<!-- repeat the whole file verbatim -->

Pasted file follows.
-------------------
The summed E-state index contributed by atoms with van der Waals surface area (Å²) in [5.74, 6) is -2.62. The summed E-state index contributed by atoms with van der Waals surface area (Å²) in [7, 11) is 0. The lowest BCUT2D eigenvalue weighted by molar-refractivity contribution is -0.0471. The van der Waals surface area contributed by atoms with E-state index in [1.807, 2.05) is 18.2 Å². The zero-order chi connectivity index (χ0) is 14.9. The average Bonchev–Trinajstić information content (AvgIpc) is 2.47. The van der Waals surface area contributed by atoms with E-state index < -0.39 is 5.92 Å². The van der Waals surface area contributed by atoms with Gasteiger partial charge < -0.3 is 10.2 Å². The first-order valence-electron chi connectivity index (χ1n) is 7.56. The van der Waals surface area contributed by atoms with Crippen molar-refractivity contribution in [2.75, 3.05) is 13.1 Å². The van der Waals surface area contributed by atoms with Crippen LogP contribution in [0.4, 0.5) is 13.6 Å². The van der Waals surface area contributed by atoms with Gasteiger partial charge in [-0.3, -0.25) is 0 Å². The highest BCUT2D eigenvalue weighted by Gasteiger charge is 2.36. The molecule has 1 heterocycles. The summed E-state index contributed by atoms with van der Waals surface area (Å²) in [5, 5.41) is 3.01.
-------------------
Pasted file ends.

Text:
The summed E-state index contributed by atoms with van der Waals surface area (Å²) in [5.74, 6) is -2.62. The summed E-state index contributed by atoms with van der Waals surface area (Å²) in [7, 11) is 0. The lowest BCUT2D eigenvalue weighted by molar-refractivity contribution is -0.0471. The van der Waals surface area contributed by atoms with E-state index in [1.807, 2.05) is 18.2 Å². The zero-order chi connectivity index (χ0) is 14.9. The average Bonchev–Trinajstić information content (AvgIpc) is 2.47. The van der Waals surface area contributed by atoms with E-state index < -0.39 is 5.92 Å². The van der Waals surface area contributed by atoms with Gasteiger partial charge < -0.3 is 10.2 Å². The first-order valence-electron chi connectivity index (χ1n) is 7.56. The van der Waals surface area contributed by atoms with Crippen molar-refractivity contribution in [2.75, 3.05) is 13.1 Å². The van der Waals surface area contributed by atoms with Crippen LogP contribution in [0.4, 0.5) is 13.6 Å². The van der Waals surface area contributed by atoms with Gasteiger partial charge in [-0.3, -0.25) is 0 Å². The highest BCUT2D eigenvalue weighted by Gasteiger charge is 2.36. The molecule has 1 heterocycles. The summed E-state index contributed by atoms with van der Waals surface area (Å²) in [5, 5.41) is 3.01.